Trump pushes for privatizing United States air traffic control


He also called the system "ancient, broken, antiquated" and "horrible".

Airlines contend the FAA's NextGen program to modernize the air traffic system is taking too long and has produced too few benefits.

"Honestly, they didn't know what the hell they were doing", Trump said at a White House briefing.

The airlines and air traffic controllers like the idea of privatization because they contend it would create a steadier stream of funding.

Estes said in a statement that he shares President Trump's desire to improve travel in the USA but also wants the plan to protect the needs of general aviation.

US airlines have lobbied to separate air traffic control from the FAA for two decades and Trump's budget plan released earlier this year called for the changes, placing air traffic operations under an "independent, non-governmental organization". The FAA would still have some oversight capacity, but the major airlines would govern this corporation.

The Federal Aviation Administration spends close to $10 billion per year on air-traffic control, Reuters reported.

Speaking after the event on Monday, Shuster applauded Mr. Trump's leadership in following through on the reforms, and said he is "challenging the old ways of thinking in Washington" and that "complacency is innovations greatest threat".

FAA Administrator Michael P.

Declaring the current system "stuck painfully in the past", Trump called for separating air traffic control operations from the Federal Aviation Administration, an approach that USA airlines have long championed.

The group Flyers' Rights calls it the "creation of an airline controlled corporate monopoly".

The AP also notes that business aircraft operators, private pilots, and non-hub airports have expressed concern that "they may pay more and receive less service under a private corporation".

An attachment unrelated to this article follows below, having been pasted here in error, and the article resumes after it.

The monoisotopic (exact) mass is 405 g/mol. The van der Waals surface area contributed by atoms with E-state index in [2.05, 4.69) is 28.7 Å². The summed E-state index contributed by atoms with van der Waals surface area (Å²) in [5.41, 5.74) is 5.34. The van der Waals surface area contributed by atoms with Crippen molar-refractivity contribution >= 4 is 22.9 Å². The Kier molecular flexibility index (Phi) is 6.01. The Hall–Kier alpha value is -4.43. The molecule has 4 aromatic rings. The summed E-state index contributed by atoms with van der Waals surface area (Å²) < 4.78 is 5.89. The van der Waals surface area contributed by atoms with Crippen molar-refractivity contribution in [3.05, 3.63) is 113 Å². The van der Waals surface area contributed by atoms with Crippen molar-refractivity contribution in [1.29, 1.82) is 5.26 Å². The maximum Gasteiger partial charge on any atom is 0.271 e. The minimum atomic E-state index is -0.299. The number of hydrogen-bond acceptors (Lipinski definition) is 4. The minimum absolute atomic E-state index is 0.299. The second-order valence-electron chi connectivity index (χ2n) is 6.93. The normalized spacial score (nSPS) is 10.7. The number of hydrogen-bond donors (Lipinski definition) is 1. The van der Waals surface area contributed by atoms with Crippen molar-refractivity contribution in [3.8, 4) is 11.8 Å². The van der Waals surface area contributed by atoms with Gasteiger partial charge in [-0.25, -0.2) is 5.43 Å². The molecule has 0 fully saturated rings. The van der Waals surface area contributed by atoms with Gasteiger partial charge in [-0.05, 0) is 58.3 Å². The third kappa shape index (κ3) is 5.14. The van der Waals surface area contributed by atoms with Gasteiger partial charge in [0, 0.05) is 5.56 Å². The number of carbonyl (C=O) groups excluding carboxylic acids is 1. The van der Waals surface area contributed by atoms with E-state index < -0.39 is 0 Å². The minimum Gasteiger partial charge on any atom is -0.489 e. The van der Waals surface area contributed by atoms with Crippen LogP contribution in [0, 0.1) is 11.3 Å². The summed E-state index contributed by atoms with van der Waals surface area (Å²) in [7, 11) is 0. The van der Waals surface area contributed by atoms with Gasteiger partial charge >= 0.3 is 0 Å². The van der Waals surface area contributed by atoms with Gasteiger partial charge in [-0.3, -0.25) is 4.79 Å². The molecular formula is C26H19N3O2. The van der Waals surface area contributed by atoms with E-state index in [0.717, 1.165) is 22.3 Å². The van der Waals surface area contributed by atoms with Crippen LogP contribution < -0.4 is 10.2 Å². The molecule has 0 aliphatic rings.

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The move, which was part of Mr. Trump's budget blueprint, proposes a shifting of air traffic control (ATC) operations from the FAA to a not-for-profit, non-government entity.

Trump's plan to privatize air traffic control operations will likely be included in legislation reauthorizing the FAA. The administration is seeking congressional approval for the increased spending.

Shuster sheparded his bill through the Transportation Committee previous year, but it didn't advance from the House. On Thursday, he will invite governors and mayors across the country to the White House for a listening session on infrastructure improvements.

On Wednesday, President Trump is planning to travel to Cincinnati to discuss the freight movement on inland waterways. But one Kentucky congressman doesn't see much point in the visit. Believe it or not, US air traffic controllers still keep track of planes by passing little strips of paper around.

Trump says the airline industry in America still relies on radar and ground control tracking systems, when nearly all of us have GPS enabled devices in our pockets.

"But after billions and billions of tax dollars spent and the many years of delays, we're still stuck with an ancient, broken, antiquated, frightful system that doesn't work".

Commercial airlines are supporting the privatization plan, and opponents are concerned the new system would be dominated by airline interests. Here's NPR's David Schaper.

The White House on Monday said the plan would modernise the USA system, reducing costs and delays. His bill to privatize air traffic control died past year. Airlines have to more carefully manage their schedules in real time to reduce delays, say experts.

"I share President Trump's desire to make travel in America's airspace safer, more efficient and technologically advanced", Estes says. "Our plan will get you where you need to go quickly, more reliably, more affordably, and yes, for the first time in a long time, on time".

If run as an independent nonprofit, the air traffic control system would charge fees to airlines and other users to cover costs instead of spending tax dollars. Governed by a board of directors, the organization will include airline representatives, government officials and aviation groups.

SCHAPER: Paul Hudson is president of the passenger advocacy group